CHECK IT OUT: Ganso-Shabuway at Greenbelt 5

Boil, dunk, dip, and eat-this new Japanese-style hotpot uses only Angus and Kobe beef.

2/F Greenbelt 5, Ayala Center, Makati City
Tel. 903 6763; 0917 5418181

Boil, dunk, dip, and eat. Click for more.


The menu at this Japanese-style shabu-shabu spot is decidedly simple. The fact that you only get five choices in the menu (give or take a few sidings) is quite the bold move for a newbie, but the reason, so it seems, is that Ganso-Shabuway caters to a specific kind of craving-one you might have never even known you had.

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Unlike other shabu-shabus that proliferate in Manila, this San Francisco franchise is a little bit more chic than your average hotpot joint; sleek induction cookers are built into the red table tops, like electric stoves only much cooler. Clad in a mod red-black motif with sleek black chairs, red droplights to match, and an open kitchen set up, the restaurant’s overall vibe is pretty posh yet non-intimidating-the kind where you won’t think twice about bringing a date or rolling in with a big group. And while the restaurant’s boil-dunk-dip-eat rule may be deceptively simple, the flavors that emerge are extraordinary.

Ironically, everything here seems to operate under a yin and yang concept with two options that complement each other seamlessly. You get two kinds of broth served in a half-and-half pot: a traditional seaweed broth and an equally refreshing spicy miso base that might remind you of a slightly sweeter version of tom yum. Next, two kinds of dipping sauce are placed on your table-a rich sesame sauce that’s like a less nutty version of Thai peanut sauce only with a more indulgent, creamier finish; and a traditional ponzu sauce, which is like a sweeter version of soy sauce that goes well with just about anything.



The secret lies in the beef. The restaurant uses premium, grade-A Angus and Kobe beef (P525, petite Angus; P1049, regular Kobe) that goes through a careful selection process by Shabuway owner Eichi, who visits and buys beef from ranches where cattles are raised in a strict vegetarian diet. The beef, flaunting a nice pink hue and excellent marbling, is sliced paper-thin that it cooks in just eight to 10 seconds once you dunk it in the broth. For non-beef eaters, they have two kinds of veggie plates (P135 -P175) with servings of carrots, cabbage, tofu, enoki mushrooms, brocolli, bok choy, pumpkin, and other greens.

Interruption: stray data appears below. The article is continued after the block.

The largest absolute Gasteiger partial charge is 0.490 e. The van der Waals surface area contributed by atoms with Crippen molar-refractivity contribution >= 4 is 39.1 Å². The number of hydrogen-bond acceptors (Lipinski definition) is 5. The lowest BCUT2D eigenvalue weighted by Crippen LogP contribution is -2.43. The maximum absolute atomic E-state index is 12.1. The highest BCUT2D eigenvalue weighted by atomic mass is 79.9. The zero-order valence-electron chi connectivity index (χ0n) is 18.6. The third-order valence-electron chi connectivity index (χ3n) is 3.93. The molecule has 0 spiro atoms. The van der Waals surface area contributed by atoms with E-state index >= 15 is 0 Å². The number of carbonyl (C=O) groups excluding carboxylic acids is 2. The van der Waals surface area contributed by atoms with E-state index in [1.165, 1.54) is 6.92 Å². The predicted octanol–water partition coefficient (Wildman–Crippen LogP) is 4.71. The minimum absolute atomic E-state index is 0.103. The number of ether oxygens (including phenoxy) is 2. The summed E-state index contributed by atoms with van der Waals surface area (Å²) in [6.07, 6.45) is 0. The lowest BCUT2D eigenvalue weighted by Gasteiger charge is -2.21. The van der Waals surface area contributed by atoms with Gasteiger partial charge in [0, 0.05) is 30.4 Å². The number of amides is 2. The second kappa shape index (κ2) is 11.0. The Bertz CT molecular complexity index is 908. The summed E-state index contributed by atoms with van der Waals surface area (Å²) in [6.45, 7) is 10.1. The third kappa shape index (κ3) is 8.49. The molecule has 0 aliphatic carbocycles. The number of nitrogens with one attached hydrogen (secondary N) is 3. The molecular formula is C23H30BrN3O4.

What happens next is up to you. The best part is that there’s really no right or wrong of way of doing it, even if you’re shabu-shabu virgin. The contrasting taste of the two kinds of dipping sauce is a riot to mix and match, and it seems no matter what combination you decide on when cooking the meat and veggies with the broth and sauce of your choice, the results yield to a happy marriage. Up the ante by adding garnishing to the dipping sauce, like minced garlic to the sesame sauce or diced green onions to the ponzu sauce. Once you get the hang of what particular flavors you want to get out of your meal, the fun begins, and new cravings are born.




Photos by Pocholo Mendoza

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